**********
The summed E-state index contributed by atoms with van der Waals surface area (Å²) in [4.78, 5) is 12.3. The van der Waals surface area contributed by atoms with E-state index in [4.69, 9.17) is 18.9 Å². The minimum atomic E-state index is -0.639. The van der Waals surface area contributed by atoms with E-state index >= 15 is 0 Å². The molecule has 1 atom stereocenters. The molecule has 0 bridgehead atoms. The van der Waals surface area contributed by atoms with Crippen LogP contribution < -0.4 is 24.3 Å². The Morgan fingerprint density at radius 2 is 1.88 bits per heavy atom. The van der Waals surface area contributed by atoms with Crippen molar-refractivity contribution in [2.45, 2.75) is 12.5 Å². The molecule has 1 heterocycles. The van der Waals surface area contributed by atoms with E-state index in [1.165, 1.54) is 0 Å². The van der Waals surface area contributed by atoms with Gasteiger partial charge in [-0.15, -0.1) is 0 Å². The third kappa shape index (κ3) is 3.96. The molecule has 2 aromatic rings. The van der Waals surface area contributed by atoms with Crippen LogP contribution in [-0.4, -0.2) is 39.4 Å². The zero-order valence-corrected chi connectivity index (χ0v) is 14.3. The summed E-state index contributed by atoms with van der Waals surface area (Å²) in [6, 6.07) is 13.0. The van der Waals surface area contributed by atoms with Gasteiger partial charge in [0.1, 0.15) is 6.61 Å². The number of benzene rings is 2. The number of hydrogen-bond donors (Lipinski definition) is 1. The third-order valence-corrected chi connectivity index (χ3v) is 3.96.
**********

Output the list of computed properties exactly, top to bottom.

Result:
The summed E-state index contributed by atoms with van der Waals surface area (Å²) in [4.78, 5) is 12.3. The van der Waals surface area contributed by atoms with E-state index in [4.69, 9.17) is 18.9 Å². The minimum atomic E-state index is -0.639. The van der Waals surface area contributed by atoms with E-state index >= 15 is 0 Å². The molecule has 1 atom stereocenters. The molecule has 0 bridgehead atoms. The van der Waals surface area contributed by atoms with Crippen LogP contribution < -0.4 is 24.3 Å². The Morgan fingerprint density at radius 2 is 1.88 bits per heavy atom. The van der Waals surface area contributed by atoms with Crippen molar-refractivity contribution in [2.45, 2.75) is 12.5 Å². The molecule has 1 heterocycles. The van der Waals surface area contributed by atoms with E-state index in [1.165, 1.54) is 0 Å². The van der Waals surface area contributed by atoms with Gasteiger partial charge in [-0.15, -0.1) is 0 Å². The third kappa shape index (κ3) is 3.96. The molecule has 2 aromatic rings. The van der Waals surface area contributed by atoms with Crippen LogP contribution in [-0.4, -0.2) is 39.4 Å². The zero-order valence-corrected chi connectivity index (χ0v) is 14.3. The summed E-state index contributed by atoms with van der Waals surface area (Å²) in [6, 6.07) is 13.0. The van der Waals surface area contributed by atoms with Gasteiger partial charge in [0.1, 0.15) is 6.61 Å². The number of benzene rings is 2. The number of hydrogen-bond donors (Lipinski definition) is 1. The third-order valence-corrected chi connectivity index (χ3v) is 3.96.